Travel Agency Newsletters – Building your list | TravelResearchOnline

Travel Agency Newsletters – Building your list

TRO is spending this week exploring the possibilities of well-crafted travel agency newsletters. It is hard to put a direct value on each subscriber to your newsletter, but suffice it to say that your readership represents a pool of clients, both existing and potential, to which you can market in an extremely cost-effective manner. Building a strong list of subscribers should be a goal on which you continually work. Patience is the key as it takes time to accumulate a stable base of subscribers, but the end result is a very valuable asset for your agency.

Know first that it is possible to buy and rent lists of consumers in almost any geographical market. The quality of such lists vary, but in general are very weak in comparison to lists you build yourself. Far better than buying a list is the process of cross-marketing with another retailer. You provide a link to your retail partner’s newsletter in your publication and vice versa. Some of your partner’s clients will sign up for your newsletter and some of your clients will sign up for your partner’s newsletter. With proper incentives, cross-marketing is an excellent opportunity to bring on new subscribers to your list.


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Your website or blog are primary tools for name acquisition. Have a simple signup form on your website to accumulate names from persons who might view your site. Don’t confine your sign-up form to only one page of your site. Put it on multiple pages and make registration easily accessible. Only request information you really need, and avoid intimate requests for information such as age or income level. Keep it simple!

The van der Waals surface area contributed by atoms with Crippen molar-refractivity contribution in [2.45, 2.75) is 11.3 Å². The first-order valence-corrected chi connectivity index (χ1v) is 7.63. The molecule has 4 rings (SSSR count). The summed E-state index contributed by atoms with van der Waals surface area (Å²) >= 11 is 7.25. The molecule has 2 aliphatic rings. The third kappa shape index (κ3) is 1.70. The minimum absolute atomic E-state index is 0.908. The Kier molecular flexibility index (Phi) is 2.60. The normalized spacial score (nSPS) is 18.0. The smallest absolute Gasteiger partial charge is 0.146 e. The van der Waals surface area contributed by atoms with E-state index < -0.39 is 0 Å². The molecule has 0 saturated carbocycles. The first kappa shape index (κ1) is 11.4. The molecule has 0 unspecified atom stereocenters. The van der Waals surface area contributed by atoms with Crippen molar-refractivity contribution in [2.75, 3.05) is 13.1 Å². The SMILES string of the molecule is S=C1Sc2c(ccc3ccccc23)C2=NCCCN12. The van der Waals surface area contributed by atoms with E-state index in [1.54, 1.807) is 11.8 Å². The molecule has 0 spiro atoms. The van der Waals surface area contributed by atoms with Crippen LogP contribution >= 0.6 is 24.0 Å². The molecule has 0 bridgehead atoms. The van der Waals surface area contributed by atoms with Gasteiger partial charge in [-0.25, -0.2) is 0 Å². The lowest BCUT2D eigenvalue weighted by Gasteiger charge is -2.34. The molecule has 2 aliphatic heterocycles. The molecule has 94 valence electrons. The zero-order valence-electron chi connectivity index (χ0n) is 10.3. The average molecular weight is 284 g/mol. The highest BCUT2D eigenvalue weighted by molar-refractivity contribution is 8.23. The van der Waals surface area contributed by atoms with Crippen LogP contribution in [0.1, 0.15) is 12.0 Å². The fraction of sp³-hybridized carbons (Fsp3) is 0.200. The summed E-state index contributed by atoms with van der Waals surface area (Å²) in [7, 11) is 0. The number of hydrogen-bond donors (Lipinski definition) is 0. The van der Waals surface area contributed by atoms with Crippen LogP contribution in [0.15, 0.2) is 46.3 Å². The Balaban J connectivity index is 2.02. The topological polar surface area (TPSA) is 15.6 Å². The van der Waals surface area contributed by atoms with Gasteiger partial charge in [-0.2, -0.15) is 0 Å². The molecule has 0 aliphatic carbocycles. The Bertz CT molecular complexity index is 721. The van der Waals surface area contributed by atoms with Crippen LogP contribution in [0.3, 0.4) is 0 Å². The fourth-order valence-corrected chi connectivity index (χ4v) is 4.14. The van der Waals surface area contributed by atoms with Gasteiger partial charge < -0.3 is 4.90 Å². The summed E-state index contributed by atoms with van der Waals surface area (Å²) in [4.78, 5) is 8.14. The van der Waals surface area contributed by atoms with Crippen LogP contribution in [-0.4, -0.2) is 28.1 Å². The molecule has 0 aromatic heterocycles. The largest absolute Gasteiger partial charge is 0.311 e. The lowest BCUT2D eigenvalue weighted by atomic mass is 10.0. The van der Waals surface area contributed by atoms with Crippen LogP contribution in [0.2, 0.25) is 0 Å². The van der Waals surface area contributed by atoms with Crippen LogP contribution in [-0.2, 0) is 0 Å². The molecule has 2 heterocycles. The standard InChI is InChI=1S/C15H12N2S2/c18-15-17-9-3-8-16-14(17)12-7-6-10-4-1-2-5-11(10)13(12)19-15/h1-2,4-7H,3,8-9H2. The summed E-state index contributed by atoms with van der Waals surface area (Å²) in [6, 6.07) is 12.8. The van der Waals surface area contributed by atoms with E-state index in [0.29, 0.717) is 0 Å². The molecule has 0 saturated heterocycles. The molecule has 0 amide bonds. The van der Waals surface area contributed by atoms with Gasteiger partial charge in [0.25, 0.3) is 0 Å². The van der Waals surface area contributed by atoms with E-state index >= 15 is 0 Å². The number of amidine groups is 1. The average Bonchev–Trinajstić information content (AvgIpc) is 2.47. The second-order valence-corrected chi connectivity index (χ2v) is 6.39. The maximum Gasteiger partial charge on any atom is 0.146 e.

Some agencies will include an incentive for signing up for the newsletter, like a free report on a timely topic – “The top 10 ways to save money when traveling” or “5 Travel Scams To Avoid“. List the benefits of your newsletters, like travel insights and tips. Keep an archive of newsletters on the site to allow visitors to see past issues.

Put information about your newsletter in all of your documents when you deliver them to clients. Reminding clients of the other communications tools you have for their benefit will contribute to the overall relationship you already enjoy with them. When working with new clients in person, ask for their permission to send your newsletter to them and have an email field on your client profiles. Likewise, when attending tradeshows set up a sign-up list for people to subscribe by leaving a business card or by physically signing a form. On each copy of your newsletter, include a “forwarding” option to allow the user to send it along to someone else who may be interested. Finally, if you belong to clubs, social groups or other organizations, place a sign-up sheet for your newsletter on the community bulletin board.

Again, patience is a virtue when building up a list of addresses, but the end-result is a valuable marketing channel for your agency.


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